That said, other RRS equipment with no moving parts such as plates and replacement feet work fine.
    Last edited: May 2, 2021
  8. Sorry you had a bad experience with RRS. Nobody is perfect. I've been fortunate, having purchased several heads, clamps, and a series 2 tripod (which is my almost daily go-to, and stays in the car year-round). Markins and Kirk make essential the same gear. My point was regarding compatibility between plates and clamps.

    There is balance and balance. For still photography, balance is a convenience. Lenses with a tripod foot are generally reasonably balanced from the get-go. For video, balance is right there will leveling, and must be nearly perfect. Adding a cage, rails, a large battery, and a large lens quickly converts a Sony A7 into a 12 pound monster.
    mike_halliwell likes this.
  9. Whilst undeniably true for FX DSLRs, with a heavy lens + FTZ + small lightweight Z6ii, the set-up is very front heavy.

    The Sigma 135mm f1.8 ART balances very nicely on my D3S, but is horrible on my Z6ii..... even though the total weight is less.

    If I try landscape shooting with the Z6ii + Sigma 40mm ART on a tripod, it is impossible to get it balanced with either the Z6ii's socket (!) or the FTZ's. A long plate on the Z6ii would work (if I got a step block to make the Z6ii's socket the same height as the FTZ's socket), but I've often got a battery pack on it for timelapse, and then it wouldn't...!
    Last edited: May 3, 2021
  10. That's where the detachable foot for the FTZ would be invaluable. If the foot itself were not long enough, you could attach a long second plate, which would allow you to slide the assembly further back for balance. For smaller lenses without a tripod foot, I use a long plate with a built-in transverse clamp which fits the base plate on the camera. RRS has these adapter plates in several lengths.

    When I shoot video, I use a base plate with rails, and a large (140 KWH) V-mount battery. I can reverse the adapter so that the camera and lens can move forward on the tripod for balance. Though on the bulky side and spendy, these rigs give me great flexibility. I attach a bottom plate to fit the tripod head, and an RRX clamp topside to fit everything else. The battery plate has outlets to power various devices, including the camera. In this version, I use a clamp with a pan head, which is overkill, but it wasn't being used, so why not.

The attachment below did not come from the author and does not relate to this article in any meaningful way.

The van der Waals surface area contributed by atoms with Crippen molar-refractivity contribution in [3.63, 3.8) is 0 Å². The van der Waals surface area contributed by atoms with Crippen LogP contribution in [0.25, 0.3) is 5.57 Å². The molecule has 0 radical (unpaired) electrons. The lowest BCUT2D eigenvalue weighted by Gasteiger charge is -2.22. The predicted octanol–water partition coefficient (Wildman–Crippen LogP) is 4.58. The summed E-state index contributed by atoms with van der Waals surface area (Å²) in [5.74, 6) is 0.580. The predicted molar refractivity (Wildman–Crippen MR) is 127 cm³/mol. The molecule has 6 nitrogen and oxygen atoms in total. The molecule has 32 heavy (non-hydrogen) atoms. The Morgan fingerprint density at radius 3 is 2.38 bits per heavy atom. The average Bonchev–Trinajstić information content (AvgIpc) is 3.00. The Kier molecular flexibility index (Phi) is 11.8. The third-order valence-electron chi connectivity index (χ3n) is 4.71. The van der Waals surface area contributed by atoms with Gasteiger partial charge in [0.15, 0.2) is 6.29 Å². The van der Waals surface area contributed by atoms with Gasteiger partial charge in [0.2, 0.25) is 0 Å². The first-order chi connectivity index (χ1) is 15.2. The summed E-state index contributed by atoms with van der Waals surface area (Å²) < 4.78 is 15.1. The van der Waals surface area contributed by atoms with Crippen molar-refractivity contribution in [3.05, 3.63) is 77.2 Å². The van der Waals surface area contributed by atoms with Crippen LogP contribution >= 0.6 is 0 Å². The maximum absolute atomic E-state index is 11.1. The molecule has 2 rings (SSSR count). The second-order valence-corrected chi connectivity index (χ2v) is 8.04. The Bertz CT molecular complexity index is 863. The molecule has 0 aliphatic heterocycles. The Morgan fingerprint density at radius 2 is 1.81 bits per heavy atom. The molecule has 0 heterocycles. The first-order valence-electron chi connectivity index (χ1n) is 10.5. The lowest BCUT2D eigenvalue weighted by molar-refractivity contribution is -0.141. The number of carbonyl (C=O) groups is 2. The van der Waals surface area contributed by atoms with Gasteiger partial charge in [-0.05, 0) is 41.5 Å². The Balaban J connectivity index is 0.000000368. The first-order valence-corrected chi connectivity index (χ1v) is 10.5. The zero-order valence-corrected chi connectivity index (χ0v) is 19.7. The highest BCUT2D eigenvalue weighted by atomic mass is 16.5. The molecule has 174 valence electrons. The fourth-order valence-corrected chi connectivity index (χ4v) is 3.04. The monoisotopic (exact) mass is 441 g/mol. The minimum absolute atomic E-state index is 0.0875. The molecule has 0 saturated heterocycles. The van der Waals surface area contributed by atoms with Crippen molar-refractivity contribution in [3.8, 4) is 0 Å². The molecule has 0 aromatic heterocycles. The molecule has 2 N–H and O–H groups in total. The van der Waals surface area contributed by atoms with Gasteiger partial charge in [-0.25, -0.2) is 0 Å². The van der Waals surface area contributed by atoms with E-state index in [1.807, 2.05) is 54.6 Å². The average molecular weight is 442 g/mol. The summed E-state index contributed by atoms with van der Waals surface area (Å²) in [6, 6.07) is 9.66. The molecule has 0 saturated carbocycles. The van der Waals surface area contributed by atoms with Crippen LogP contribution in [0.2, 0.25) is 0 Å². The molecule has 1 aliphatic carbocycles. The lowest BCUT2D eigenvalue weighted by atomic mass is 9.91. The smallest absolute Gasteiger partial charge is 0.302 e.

11. Yup, it is! I find mine well worth it....;)

    The original height 'difference' of the FTZ was always a PITA. I still can't believe they couldn't make it the same as the body, but I guess the engineering must have been too tight.
  12. Hmmm. But doesn't RRS stand for Really Right Stuff?
    Sounds like a claim to perfection to me. Especially at their price point.:cool:
  13. That's correct, and as I went on to say I've bought a lot of gear from them without any problems. They use no castings. Everything from plates, clamps, and hardware on their tripods are CNC machined from aluminum bar stock. That makes their products lighter, stronger and better fitting than similar products from some others, particularly Manfrotto.

    A tripod leg coming loose is serious, but I'm sure RRS made good on it. CF legs are glued into their sockets. Other companies, notably Mandrotto and Benro, have experienced similar problems. A fitting fell of a Gitzo boom pole (also kept in a cold car). I stuck it back on with Gorilla Glue, which fills gaps and remains resilient.
  14. Not a big problem if I am not shooting because it can be fixed. But it is a big problem when this happens as one pulls out the tripod legs to shoot, especially when shooting nightsky in a pitch dark environment that a tripod is required for any amount of success. :eek: As a matter of fact I will be travelling West to do that in a few days and I will be taking the Gitzo - to avoid the "PTSD". ;) That said, I do like RRS products and I believe what happened is likely not to occur again as I will not keep it in the cold again.
  15. You are correct in not trusting the RRS tripod at this point. If it were defective adhesive or process, the other legs are likely affected too. Call them and arrange for repair or replacement. They're guaranteed for 5 years.

    All CF tripods are bonded to the metal parts with adhesive. My RRS tripod is at least 3 years old and I've used CF Gitzo tripods for 15 years. All have been exposed to cold cold and heat without incident. I've had several Manfrotto latches, which are cast, break during that time through mishandling.
  16. Think I should do that sometime, in order to regain the confidence in that tripod. Too busy at the moment. Thanks.